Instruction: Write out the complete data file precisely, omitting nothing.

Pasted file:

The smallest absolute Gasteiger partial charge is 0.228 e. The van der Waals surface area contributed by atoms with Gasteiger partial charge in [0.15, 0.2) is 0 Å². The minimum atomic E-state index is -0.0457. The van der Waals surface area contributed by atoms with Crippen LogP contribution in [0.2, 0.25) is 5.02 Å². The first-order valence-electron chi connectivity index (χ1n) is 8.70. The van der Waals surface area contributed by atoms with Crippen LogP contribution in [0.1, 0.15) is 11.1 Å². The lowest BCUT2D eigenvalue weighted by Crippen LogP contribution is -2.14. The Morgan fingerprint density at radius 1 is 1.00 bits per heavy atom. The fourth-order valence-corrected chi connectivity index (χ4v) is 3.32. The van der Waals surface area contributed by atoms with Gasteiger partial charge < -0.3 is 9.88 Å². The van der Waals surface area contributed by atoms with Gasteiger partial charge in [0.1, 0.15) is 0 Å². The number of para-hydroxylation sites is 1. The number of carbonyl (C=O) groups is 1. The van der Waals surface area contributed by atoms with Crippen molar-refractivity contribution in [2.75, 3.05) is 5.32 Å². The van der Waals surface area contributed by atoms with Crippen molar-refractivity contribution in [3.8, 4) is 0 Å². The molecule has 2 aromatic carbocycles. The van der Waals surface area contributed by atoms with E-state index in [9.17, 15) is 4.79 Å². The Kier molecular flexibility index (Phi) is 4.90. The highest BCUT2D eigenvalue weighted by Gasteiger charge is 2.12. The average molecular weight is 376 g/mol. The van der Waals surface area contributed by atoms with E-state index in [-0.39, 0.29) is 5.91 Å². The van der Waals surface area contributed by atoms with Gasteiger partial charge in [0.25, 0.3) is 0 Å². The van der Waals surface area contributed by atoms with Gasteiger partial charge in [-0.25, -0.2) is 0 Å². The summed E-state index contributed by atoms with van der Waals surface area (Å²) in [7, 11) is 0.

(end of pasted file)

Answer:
The smallest absolute Gasteiger partial charge is 0.228 e. The van der Waals surface area contributed by atoms with Gasteiger partial charge in [0.15, 0.2) is 0 Å². The minimum atomic E-state index is -0.0457. The van der Waals surface area contributed by atoms with Crippen LogP contribution in [0.2, 0.25) is 5.02 Å². The first-order valence-electron chi connectivity index (χ1n) is 8.70. The van der Waals surface area contributed by atoms with Crippen LogP contribution in [0.1, 0.15) is 11.1 Å². The lowest BCUT2D eigenvalue weighted by Crippen LogP contribution is -2.14. The Morgan fingerprint density at radius 1 is 1.00 bits per heavy atom. The fourth-order valence-corrected chi connectivity index (χ4v) is 3.32. The van der Waals surface area contributed by atoms with Gasteiger partial charge < -0.3 is 9.88 Å². The van der Waals surface area contributed by atoms with Gasteiger partial charge in [0.1, 0.15) is 0 Å². The number of para-hydroxylation sites is 1. The number of carbonyl (C=O) groups is 1. The van der Waals surface area contributed by atoms with Crippen molar-refractivity contribution in [2.75, 3.05) is 5.32 Å². The van der Waals surface area contributed by atoms with Crippen molar-refractivity contribution in [3.8, 4) is 0 Å². The molecule has 2 aromatic carbocycles. The van der Waals surface area contributed by atoms with E-state index in [9.17, 15) is 4.79 Å². The Kier molecular flexibility index (Phi) is 4.90. The highest BCUT2D eigenvalue weighted by Gasteiger charge is 2.12. The average molecular weight is 376 g/mol. The van der Waals surface area contributed by atoms with E-state index in [-0.39, 0.29) is 5.91 Å². The van der Waals surface area contributed by atoms with Gasteiger partial charge in [0.25, 0.3) is 0 Å². The van der Waals surface area contributed by atoms with Gasteiger partial charge in [-0.25, -0.2) is 0 Å². The summed E-state index contributed by atoms with van der Waals surface area (Å²) in [7, 11) is 0.